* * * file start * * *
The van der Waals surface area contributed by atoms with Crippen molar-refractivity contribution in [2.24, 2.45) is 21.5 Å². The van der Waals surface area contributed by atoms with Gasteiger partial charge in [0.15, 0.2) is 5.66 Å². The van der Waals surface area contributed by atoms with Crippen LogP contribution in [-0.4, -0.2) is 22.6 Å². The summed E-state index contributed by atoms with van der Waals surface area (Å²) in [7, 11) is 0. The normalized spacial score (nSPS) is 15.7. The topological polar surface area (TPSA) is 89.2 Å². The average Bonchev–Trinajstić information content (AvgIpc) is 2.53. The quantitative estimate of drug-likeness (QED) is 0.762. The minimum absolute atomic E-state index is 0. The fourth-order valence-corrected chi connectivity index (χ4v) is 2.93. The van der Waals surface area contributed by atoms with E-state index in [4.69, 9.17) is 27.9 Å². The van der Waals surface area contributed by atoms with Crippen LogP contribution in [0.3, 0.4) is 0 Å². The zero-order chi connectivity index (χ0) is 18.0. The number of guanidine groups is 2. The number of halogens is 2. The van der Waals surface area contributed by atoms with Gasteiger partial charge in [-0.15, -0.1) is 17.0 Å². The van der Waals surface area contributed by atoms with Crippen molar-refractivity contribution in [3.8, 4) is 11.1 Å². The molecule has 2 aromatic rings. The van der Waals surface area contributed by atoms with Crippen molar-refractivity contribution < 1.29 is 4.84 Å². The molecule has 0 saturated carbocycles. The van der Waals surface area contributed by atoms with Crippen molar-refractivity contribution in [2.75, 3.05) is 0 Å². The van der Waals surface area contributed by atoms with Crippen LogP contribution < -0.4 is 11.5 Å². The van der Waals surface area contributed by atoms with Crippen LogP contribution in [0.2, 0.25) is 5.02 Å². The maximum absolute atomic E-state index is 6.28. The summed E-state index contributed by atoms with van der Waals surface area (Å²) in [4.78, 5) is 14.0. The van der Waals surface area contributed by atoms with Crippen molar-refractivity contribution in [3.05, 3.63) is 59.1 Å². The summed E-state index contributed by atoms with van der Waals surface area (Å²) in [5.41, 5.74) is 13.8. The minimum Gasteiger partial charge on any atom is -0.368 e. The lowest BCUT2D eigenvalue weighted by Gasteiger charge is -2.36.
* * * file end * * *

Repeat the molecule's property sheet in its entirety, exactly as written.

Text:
The van der Waals surface area contributed by atoms with Crippen molar-refractivity contribution in [2.24, 2.45) is 21.5 Å². The van der Waals surface area contributed by atoms with Gasteiger partial charge in [0.15, 0.2) is 5.66 Å². The van der Waals surface area contributed by atoms with Crippen LogP contribution in [-0.4, -0.2) is 22.6 Å². The summed E-state index contributed by atoms with van der Waals surface area (Å²) in [7, 11) is 0. The normalized spacial score (nSPS) is 15.7. The topological polar surface area (TPSA) is 89.2 Å². The average Bonchev–Trinajstić information content (AvgIpc) is 2.53. The quantitative estimate of drug-likeness (QED) is 0.762. The minimum absolute atomic E-state index is 0. The fourth-order valence-corrected chi connectivity index (χ4v) is 2.93. The van der Waals surface area contributed by atoms with E-state index in [4.69, 9.17) is 27.9 Å². The van der Waals surface area contributed by atoms with Crippen LogP contribution in [0.3, 0.4) is 0 Å². The zero-order chi connectivity index (χ0) is 18.0. The number of guanidine groups is 2. The number of halogens is 2. The van der Waals surface area contributed by atoms with Gasteiger partial charge in [-0.15, -0.1) is 17.0 Å². The van der Waals surface area contributed by atoms with Crippen molar-refractivity contribution in [3.8, 4) is 11.1 Å². The molecule has 2 aromatic rings. The van der Waals surface area contributed by atoms with Crippen molar-refractivity contribution < 1.29 is 4.84 Å². The molecule has 0 saturated carbocycles. The van der Waals surface area contributed by atoms with Crippen molar-refractivity contribution in [2.75, 3.05) is 0 Å². The van der Waals surface area contributed by atoms with Crippen LogP contribution < -0.4 is 11.5 Å². The van der Waals surface area contributed by atoms with Crippen LogP contribution in [0.2, 0.25) is 5.02 Å². The maximum absolute atomic E-state index is 6.28. The summed E-state index contributed by atoms with van der Waals surface area (Å²) in [4.78, 5) is 14.0. The van der Waals surface area contributed by atoms with Crippen molar-refractivity contribution in [3.05, 3.63) is 59.1 Å². The summed E-state index contributed by atoms with van der Waals surface area (Å²) in [5.41, 5.74) is 13.8. The minimum Gasteiger partial charge on any atom is -0.368 e. The lowest BCUT2D eigenvalue weighted by Gasteiger charge is -2.36.